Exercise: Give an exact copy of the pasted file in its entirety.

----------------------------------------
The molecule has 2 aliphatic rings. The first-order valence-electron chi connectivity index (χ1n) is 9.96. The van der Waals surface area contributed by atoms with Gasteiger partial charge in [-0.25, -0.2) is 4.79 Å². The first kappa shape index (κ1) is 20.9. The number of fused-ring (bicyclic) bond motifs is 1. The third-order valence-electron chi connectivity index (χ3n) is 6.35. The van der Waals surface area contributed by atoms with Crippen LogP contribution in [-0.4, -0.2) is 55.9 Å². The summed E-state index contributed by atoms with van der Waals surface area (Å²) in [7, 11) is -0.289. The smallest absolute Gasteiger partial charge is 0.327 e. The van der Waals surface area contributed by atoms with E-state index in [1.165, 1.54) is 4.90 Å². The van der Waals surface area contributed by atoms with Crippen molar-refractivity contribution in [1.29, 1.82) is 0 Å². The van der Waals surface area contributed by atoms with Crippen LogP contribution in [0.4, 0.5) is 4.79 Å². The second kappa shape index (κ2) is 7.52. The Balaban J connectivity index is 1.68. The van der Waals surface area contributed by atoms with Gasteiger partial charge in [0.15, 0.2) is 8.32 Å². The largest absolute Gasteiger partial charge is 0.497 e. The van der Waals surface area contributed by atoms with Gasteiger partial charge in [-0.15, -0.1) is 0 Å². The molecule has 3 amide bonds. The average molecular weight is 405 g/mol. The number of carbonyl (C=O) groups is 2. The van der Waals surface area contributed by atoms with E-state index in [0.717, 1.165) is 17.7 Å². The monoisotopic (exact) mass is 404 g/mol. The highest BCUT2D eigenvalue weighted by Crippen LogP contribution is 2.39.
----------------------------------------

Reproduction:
The molecule has 2 aliphatic rings. The first-order valence-electron chi connectivity index (χ1n) is 9.96. The van der Waals surface area contributed by atoms with Gasteiger partial charge in [-0.25, -0.2) is 4.79 Å². The first kappa shape index (κ1) is 20.9. The number of fused-ring (bicyclic) bond motifs is 1. The third-order valence-electron chi connectivity index (χ3n) is 6.35. The van der Waals surface area contributed by atoms with Crippen LogP contribution in [-0.4, -0.2) is 55.9 Å². The summed E-state index contributed by atoms with van der Waals surface area (Å²) in [7, 11) is -0.289. The smallest absolute Gasteiger partial charge is 0.327 e. The van der Waals surface area contributed by atoms with E-state index in [1.165, 1.54) is 4.90 Å². The van der Waals surface area contributed by atoms with Crippen molar-refractivity contribution in [1.29, 1.82) is 0 Å². The van der Waals surface area contributed by atoms with Crippen LogP contribution in [0.4, 0.5) is 4.79 Å². The second kappa shape index (κ2) is 7.52. The Balaban J connectivity index is 1.68. The van der Waals surface area contributed by atoms with Gasteiger partial charge in [0.15, 0.2) is 8.32 Å². The largest absolute Gasteiger partial charge is 0.497 e. The van der Waals surface area contributed by atoms with Gasteiger partial charge in [-0.15, -0.1) is 0 Å². The molecule has 3 amide bonds. The average molecular weight is 405 g/mol. The number of carbonyl (C=O) groups is 2. The van der Waals surface area contributed by atoms with E-state index in [0.717, 1.165) is 17.7 Å². The monoisotopic (exact) mass is 404 g/mol. The highest BCUT2D eigenvalue weighted by Crippen LogP contribution is 2.39.